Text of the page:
Road Trips and Time Off

So wow, a whole year has gone by, and I haven’t written a single blog. Shows how busy my life is. Or that maybe I want to do something besides blog in my spare time.

I went road tripping in May with a college friend, my freshman roommate, Sally. Since then I have felt more energetic than I have in years. I think it was like pressing the Reset button on an electronic device. Why do we have the tendency to not listen to our bodies and spirits when they are crying out for rest? That’s sort of a rhetorical question, but my life post-road trip has made me think about the value of “sharpening the saw,” as Stephen Covey described taking time off in his book The 7 Habits of Highly Effective People.

When I press the Pause button on my life and take a couple of weeks off back-to-back, I think about all sorts of things. I thought about retirement and when I want to retire. Not sure I have a clear answer on that one yet. I came back to work reenergized and rarin’ to go. Since the road trip, I have decided I want to pursue a certificate in spiritual formation at Garrett-Evangelical Theological Seminary. Further education at this juncture in my life, on the surface, doesn’t make sense. I’m not doing it for the sake of advancing in my career. I’m doing it because I love a challenge, and I want to keep my gray matter functioning, and because I love thinking about spiritual stuff.

Taking time away from my family made me appreciate the unique gifts of my husband, son, and daughter. My son broke up with his girlfriend of almost two years while I was away. My daughter got another job than the one she had planned to start this fall. (It’s good…she just realized that she couldn’t teach Spanish at a high school level because her licensure covers only middle school). We are excited that she will be teaching at a great middle school, John Trotwood Moore…and she won’t be the only Spanish teacher at her school. I think JT Moore takes Spanish seriously, so none of this “Well, we’re not going to offer Spanish next year, so we need you to teach 5th grade science and social studies” stuff like she endured at her last school.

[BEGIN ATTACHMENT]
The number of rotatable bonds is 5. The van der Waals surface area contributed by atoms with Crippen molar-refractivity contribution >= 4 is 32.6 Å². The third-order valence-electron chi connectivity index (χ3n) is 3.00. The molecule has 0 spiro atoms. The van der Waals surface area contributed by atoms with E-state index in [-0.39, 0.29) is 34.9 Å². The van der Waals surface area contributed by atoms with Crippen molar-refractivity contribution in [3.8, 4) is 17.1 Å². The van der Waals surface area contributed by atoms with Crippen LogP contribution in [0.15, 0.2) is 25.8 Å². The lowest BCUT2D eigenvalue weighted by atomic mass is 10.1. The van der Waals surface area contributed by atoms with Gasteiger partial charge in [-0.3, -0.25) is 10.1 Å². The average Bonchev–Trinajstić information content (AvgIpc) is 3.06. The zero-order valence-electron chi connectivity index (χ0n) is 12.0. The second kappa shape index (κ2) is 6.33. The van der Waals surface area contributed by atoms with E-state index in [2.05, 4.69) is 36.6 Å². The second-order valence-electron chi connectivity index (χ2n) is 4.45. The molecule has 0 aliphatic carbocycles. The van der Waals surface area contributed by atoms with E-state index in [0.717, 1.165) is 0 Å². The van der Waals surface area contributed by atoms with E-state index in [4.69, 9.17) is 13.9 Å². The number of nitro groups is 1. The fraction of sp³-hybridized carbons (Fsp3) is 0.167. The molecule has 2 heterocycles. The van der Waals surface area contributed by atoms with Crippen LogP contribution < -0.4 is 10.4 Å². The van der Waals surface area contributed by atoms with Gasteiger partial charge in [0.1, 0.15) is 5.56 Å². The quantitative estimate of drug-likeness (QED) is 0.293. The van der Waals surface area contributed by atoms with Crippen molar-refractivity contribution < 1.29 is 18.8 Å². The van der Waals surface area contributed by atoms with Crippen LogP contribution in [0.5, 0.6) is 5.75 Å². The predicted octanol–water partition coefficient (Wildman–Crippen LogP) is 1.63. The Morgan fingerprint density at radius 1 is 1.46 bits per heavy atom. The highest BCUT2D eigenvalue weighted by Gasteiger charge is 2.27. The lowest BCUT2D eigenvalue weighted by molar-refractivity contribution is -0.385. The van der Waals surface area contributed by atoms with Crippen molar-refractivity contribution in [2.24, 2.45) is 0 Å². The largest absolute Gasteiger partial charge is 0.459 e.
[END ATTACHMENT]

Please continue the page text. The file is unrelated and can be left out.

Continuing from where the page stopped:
And John, well, let’s say I got a little frustrated trying to get in touch with him while on the road trip (I kept getting a busy signal when I called), but there was a reason I was able to reach our children and not him for a few days. We finally got connected, and all was well. Since the trip, he says I’ve changed, that I act more like Sally. Well, that’s a good thing. Sally is an assertive woman who knows her own mind and is practically a genius. She taught me much about laundry, wovens and knits, and lots of other things on the trip. I realized how much I didn’t know about her job as a professor at Texas Christian University, even though we have corresponded about our work and personal lives for years. Sally and her husband, Jim, have been married about 1 1/2 months longer than John and me. It’s fun to see the different ways we interact with our spouses.

I came home appreciating my spouse for allowing me to be who I extravert who has introvert tendencies and needs solitude at times to figure out what the heck is going on in her life. Spending time with a longtime friend is a precious gift. Sally and I never turned the radio or any music on during the trip. We kept a conversation going most of the time. She also introduced me to a new author: Louise Penny, who writes murder mysteries. I didn’t start with the first book in the series but now will have to go back and read that one after I finish A Rule Against Murder.

I am grateful for time away and look forward to another road trip sometime! John and I took a brief one over the 4th of July weekend and caught up with several relatives and one lifelong friend. More road trips to come!

Anne and Dad 1

I also thought about my sweet dad a lot during the road trip. I miss him every day. This pic was taken at The Upper Room Agape Garden when he was nearly 90 (so I think it was around 2011 or 2012). He lived to age 93 (one month short of turning 94). Daddy was a very kind, humble, Christian man, and I am privileged to have had him for 25 years after my mom’s death.